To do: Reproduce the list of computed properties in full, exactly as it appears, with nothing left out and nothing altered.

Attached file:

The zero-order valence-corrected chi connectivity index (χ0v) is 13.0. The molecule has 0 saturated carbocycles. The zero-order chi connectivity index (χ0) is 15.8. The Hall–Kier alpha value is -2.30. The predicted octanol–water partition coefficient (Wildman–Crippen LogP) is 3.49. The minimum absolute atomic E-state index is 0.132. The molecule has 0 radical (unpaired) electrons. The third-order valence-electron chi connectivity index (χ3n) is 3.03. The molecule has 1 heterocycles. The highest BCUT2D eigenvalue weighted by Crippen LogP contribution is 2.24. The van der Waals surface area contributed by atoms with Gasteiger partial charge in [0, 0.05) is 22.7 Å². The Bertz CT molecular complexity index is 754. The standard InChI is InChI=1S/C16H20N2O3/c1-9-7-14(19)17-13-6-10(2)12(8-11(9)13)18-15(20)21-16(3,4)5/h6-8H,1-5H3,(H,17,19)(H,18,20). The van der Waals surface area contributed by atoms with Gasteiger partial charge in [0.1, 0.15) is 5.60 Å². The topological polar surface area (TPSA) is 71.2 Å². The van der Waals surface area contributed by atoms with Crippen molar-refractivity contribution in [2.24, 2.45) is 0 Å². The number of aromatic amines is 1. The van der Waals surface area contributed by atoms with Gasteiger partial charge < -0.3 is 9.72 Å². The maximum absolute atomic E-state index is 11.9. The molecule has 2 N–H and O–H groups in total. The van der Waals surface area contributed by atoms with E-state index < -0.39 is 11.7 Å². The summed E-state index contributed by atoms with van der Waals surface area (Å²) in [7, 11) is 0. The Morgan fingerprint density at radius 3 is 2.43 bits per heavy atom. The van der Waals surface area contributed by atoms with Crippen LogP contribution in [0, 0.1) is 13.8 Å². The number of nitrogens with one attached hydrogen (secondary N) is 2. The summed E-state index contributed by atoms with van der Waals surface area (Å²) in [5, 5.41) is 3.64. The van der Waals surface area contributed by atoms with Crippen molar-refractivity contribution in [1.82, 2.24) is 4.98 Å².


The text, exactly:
The zero-order valence-corrected chi connectivity index (χ0v) is 13.0. The molecule has 0 saturated carbocycles. The zero-order chi connectivity index (χ0) is 15.8. The Hall–Kier alpha value is -2.30. The predicted octanol–water partition coefficient (Wildman–Crippen LogP) is 3.49. The minimum absolute atomic E-state index is 0.132. The molecule has 0 radical (unpaired) electrons. The third-order valence-electron chi connectivity index (χ3n) is 3.03. The molecule has 1 heterocycles. The highest BCUT2D eigenvalue weighted by Crippen LogP contribution is 2.24. The van der Waals surface area contributed by atoms with Gasteiger partial charge in [0, 0.05) is 22.7 Å². The Bertz CT molecular complexity index is 754. The standard InChI is InChI=1S/C16H20N2O3/c1-9-7-14(19)17-13-6-10(2)12(8-11(9)13)18-15(20)21-16(3,4)5/h6-8H,1-5H3,(H,17,19)(H,18,20). The van der Waals surface area contributed by atoms with Gasteiger partial charge in [0.1, 0.15) is 5.60 Å². The topological polar surface area (TPSA) is 71.2 Å². The van der Waals surface area contributed by atoms with Crippen molar-refractivity contribution in [2.24, 2.45) is 0 Å². The number of aromatic amines is 1. The van der Waals surface area contributed by atoms with Gasteiger partial charge < -0.3 is 9.72 Å². The maximum absolute atomic E-state index is 11.9. The molecule has 2 N–H and O–H groups in total. The van der Waals surface area contributed by atoms with E-state index < -0.39 is 11.7 Å². The summed E-state index contributed by atoms with van der Waals surface area (Å²) in [7, 11) is 0. The Morgan fingerprint density at radius 3 is 2.43 bits per heavy atom. The van der Waals surface area contributed by atoms with Crippen LogP contribution in [0, 0.1) is 13.8 Å². The number of nitrogens with one attached hydrogen (secondary N) is 2. The summed E-state index contributed by atoms with van der Waals surface area (Å²) in [5, 5.41) is 3.64. The van der Waals surface area contributed by atoms with Crippen molar-refractivity contribution in [1.82, 2.24) is 4.98 Å².